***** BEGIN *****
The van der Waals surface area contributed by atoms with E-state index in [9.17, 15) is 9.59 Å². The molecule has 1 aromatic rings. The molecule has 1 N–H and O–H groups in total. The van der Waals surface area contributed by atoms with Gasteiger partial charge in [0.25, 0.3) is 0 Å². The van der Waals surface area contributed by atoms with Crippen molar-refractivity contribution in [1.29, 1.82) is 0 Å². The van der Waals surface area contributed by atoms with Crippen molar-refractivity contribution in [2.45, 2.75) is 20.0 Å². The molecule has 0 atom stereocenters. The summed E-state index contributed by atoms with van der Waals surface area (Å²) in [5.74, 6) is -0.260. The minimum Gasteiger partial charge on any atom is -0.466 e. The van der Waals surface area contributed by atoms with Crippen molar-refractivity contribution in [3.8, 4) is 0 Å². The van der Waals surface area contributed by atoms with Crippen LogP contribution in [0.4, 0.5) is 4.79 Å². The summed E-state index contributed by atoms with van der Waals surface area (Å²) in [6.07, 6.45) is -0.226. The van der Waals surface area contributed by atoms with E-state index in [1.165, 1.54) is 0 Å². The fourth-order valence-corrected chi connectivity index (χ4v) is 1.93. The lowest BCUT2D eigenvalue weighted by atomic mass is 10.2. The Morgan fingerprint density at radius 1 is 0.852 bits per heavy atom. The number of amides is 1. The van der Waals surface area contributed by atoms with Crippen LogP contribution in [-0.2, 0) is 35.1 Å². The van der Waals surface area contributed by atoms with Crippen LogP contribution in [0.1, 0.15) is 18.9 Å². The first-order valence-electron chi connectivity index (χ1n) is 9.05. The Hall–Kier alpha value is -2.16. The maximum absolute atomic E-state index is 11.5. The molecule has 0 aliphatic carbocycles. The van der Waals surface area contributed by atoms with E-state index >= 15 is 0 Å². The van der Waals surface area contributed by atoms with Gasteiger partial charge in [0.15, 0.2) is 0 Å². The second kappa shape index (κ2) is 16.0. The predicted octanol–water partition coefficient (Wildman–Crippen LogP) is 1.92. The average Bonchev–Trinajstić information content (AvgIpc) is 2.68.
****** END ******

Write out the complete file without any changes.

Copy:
The van der Waals surface area contributed by atoms with E-state index in [9.17, 15) is 9.59 Å². The molecule has 1 aromatic rings. The molecule has 1 N–H and O–H groups in total. The van der Waals surface area contributed by atoms with Gasteiger partial charge in [0.25, 0.3) is 0 Å². The van der Waals surface area contributed by atoms with Crippen molar-refractivity contribution in [1.29, 1.82) is 0 Å². The van der Waals surface area contributed by atoms with Crippen molar-refractivity contribution in [2.45, 2.75) is 20.0 Å². The molecule has 0 atom stereocenters. The summed E-state index contributed by atoms with van der Waals surface area (Å²) in [5.74, 6) is -0.260. The minimum Gasteiger partial charge on any atom is -0.466 e. The van der Waals surface area contributed by atoms with Crippen molar-refractivity contribution in [3.8, 4) is 0 Å². The van der Waals surface area contributed by atoms with Crippen LogP contribution in [0.4, 0.5) is 4.79 Å². The summed E-state index contributed by atoms with van der Waals surface area (Å²) in [6.07, 6.45) is -0.226. The van der Waals surface area contributed by atoms with E-state index in [1.165, 1.54) is 0 Å². The fourth-order valence-corrected chi connectivity index (χ4v) is 1.93. The lowest BCUT2D eigenvalue weighted by atomic mass is 10.2. The Morgan fingerprint density at radius 1 is 0.852 bits per heavy atom. The number of amides is 1. The van der Waals surface area contributed by atoms with Crippen LogP contribution in [-0.2, 0) is 35.1 Å². The van der Waals surface area contributed by atoms with Crippen LogP contribution in [0.1, 0.15) is 18.9 Å². The first-order valence-electron chi connectivity index (χ1n) is 9.05. The Hall–Kier alpha value is -2.16. The maximum absolute atomic E-state index is 11.5. The molecule has 0 aliphatic carbocycles. The van der Waals surface area contributed by atoms with E-state index >= 15 is 0 Å². The van der Waals surface area contributed by atoms with Gasteiger partial charge in [0.15, 0.2) is 0 Å². The second kappa shape index (κ2) is 16.0. The predicted octanol–water partition coefficient (Wildman–Crippen LogP) is 1.92. The average Bonchev–Trinajstić information content (AvgIpc) is 2.68.